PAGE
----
For the author who needs a little help with the grammatical side of their storytelling a good reference resource is found in the Grammarly Handbook and whether wearing the hat of an author, writer, poet, editor or business professional I have an open resource such as Dictionary Reference at my fingertips while writing any creative or business composition. Having both dictionary and thesaurus components is critical in not only conveyance of error-free content but also to discover and implement alternative and unique ways of written expression through synonyms and metaphoric phraseology. It all makes for better, more compelling reading and response.

Last and perhaps most importantly of all, as communicators in whatever form of creative or business writing we need to ensure that we not only stimulate thought and response mechanisms in our readers’ experience…we need to connect with them through their emotional response to our message. Our content can be exemplary in its composition, highly informative and engaging but unless we can make a critical, personal connection with our readers in a way that they can relate we will never fully accomplish our publication objectives.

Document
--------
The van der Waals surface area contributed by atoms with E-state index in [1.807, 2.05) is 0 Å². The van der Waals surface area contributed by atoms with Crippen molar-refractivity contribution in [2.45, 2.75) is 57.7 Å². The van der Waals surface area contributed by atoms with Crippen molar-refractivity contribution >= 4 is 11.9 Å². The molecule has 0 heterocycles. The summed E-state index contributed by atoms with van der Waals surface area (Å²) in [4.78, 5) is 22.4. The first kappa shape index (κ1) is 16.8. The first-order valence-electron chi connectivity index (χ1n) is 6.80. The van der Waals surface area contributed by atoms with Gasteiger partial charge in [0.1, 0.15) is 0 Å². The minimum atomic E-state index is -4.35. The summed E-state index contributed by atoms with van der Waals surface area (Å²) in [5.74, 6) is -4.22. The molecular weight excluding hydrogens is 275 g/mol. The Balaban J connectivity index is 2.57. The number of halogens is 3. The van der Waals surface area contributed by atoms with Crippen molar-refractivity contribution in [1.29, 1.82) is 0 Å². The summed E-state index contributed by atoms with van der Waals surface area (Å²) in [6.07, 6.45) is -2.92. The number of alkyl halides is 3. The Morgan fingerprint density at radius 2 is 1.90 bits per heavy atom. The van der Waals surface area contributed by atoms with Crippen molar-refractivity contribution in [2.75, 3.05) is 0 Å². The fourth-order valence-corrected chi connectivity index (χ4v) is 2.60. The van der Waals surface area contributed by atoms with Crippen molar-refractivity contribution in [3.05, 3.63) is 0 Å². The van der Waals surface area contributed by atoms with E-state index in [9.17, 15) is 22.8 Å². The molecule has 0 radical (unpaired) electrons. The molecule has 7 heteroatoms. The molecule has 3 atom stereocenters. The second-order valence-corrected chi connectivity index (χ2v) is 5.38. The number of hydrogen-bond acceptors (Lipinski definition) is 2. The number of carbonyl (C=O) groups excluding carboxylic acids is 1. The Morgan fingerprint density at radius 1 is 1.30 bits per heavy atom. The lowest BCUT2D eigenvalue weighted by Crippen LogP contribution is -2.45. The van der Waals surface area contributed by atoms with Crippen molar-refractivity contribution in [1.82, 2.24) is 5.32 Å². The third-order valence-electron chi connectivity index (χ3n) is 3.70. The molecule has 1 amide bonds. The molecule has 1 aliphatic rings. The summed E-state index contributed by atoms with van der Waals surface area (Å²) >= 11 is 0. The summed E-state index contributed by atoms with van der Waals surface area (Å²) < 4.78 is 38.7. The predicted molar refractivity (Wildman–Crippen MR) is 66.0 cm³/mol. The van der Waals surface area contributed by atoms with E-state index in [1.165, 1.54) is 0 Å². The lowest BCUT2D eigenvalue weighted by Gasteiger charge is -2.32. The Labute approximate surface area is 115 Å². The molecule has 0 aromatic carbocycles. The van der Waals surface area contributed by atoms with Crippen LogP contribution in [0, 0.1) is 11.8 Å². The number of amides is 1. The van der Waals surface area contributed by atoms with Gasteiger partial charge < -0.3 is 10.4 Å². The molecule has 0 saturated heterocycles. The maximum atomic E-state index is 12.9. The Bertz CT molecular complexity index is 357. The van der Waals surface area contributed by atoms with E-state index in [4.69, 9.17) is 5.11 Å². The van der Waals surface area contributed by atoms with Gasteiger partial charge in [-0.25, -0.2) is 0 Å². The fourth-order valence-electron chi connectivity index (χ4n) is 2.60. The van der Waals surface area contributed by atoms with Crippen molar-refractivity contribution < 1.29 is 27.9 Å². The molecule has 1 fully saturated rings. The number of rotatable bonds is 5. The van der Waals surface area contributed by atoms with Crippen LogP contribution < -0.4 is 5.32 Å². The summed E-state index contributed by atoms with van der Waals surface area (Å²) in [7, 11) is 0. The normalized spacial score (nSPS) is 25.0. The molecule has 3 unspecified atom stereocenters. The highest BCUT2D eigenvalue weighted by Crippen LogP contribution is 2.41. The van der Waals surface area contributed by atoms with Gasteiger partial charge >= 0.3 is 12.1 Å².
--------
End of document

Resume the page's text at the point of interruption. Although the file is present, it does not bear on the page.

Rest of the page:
In terms of connection, ask yourself this…why do romance novels sell millions of copies annually, why do bestseller publications of any kind, whether mystery, fantasy, poetic, science fiction, motivational, historical, geographical, autobiographical or other blockbuster book, magazine or other published medium historically sell to the masses year after year, decade after decade in such huge numbers?

When we discover the key to touching the human spirit, mind, heart and soul, only then will we fully understand emotive writing, audience centric and letter perfect, for the ultimate reader and audience response…and that, my friends means powerful human connection.

© Don MacIver, Lasting Impressions Editing 2016

 

Demands for Perfection; Editorial Revision


Magnifier and the book

photo c/o Bing Search, originator unknown